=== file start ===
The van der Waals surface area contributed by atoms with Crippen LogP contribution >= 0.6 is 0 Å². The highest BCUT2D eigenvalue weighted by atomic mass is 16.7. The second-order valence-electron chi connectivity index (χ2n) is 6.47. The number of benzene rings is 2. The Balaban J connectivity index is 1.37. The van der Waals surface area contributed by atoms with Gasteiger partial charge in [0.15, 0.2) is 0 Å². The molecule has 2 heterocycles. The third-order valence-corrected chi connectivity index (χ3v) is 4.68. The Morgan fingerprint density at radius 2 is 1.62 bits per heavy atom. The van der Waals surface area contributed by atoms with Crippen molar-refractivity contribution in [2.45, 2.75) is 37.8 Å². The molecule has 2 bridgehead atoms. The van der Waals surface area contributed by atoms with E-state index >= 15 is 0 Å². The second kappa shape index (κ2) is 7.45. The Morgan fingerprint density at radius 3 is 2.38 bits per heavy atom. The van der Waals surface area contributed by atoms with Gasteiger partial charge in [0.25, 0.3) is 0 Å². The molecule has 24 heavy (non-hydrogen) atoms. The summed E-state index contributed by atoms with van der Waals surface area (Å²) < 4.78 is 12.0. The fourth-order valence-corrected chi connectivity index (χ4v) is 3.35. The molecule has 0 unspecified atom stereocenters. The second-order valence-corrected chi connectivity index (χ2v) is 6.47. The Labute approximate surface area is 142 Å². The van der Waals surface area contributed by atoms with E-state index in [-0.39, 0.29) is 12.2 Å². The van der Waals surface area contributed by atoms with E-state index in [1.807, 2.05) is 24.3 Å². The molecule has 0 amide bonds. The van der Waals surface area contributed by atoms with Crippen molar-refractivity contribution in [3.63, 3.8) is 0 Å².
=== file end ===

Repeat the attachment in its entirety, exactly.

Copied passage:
The van der Waals surface area contributed by atoms with Crippen LogP contribution >= 0.6 is 0 Å². The highest BCUT2D eigenvalue weighted by atomic mass is 16.7. The second-order valence-electron chi connectivity index (χ2n) is 6.47. The number of benzene rings is 2. The Balaban J connectivity index is 1.37. The van der Waals surface area contributed by atoms with Gasteiger partial charge in [0.15, 0.2) is 0 Å². The molecule has 2 heterocycles. The third-order valence-corrected chi connectivity index (χ3v) is 4.68. The Morgan fingerprint density at radius 2 is 1.62 bits per heavy atom. The van der Waals surface area contributed by atoms with Crippen molar-refractivity contribution in [2.45, 2.75) is 37.8 Å². The molecule has 2 bridgehead atoms. The van der Waals surface area contributed by atoms with E-state index >= 15 is 0 Å². The second kappa shape index (κ2) is 7.45. The Morgan fingerprint density at radius 3 is 2.38 bits per heavy atom. The van der Waals surface area contributed by atoms with Gasteiger partial charge in [0.25, 0.3) is 0 Å². The molecule has 24 heavy (non-hydrogen) atoms. The summed E-state index contributed by atoms with van der Waals surface area (Å²) < 4.78 is 12.0. The fourth-order valence-corrected chi connectivity index (χ4v) is 3.35. The molecule has 0 unspecified atom stereocenters. The second-order valence-corrected chi connectivity index (χ2v) is 6.47. The Labute approximate surface area is 142 Å². The van der Waals surface area contributed by atoms with E-state index in [-0.39, 0.29) is 12.2 Å². The van der Waals surface area contributed by atoms with E-state index in [1.807, 2.05) is 24.3 Å². The molecule has 0 amide bonds. The van der Waals surface area contributed by atoms with Crippen molar-refractivity contribution in [3.63, 3.8) is 0 Å².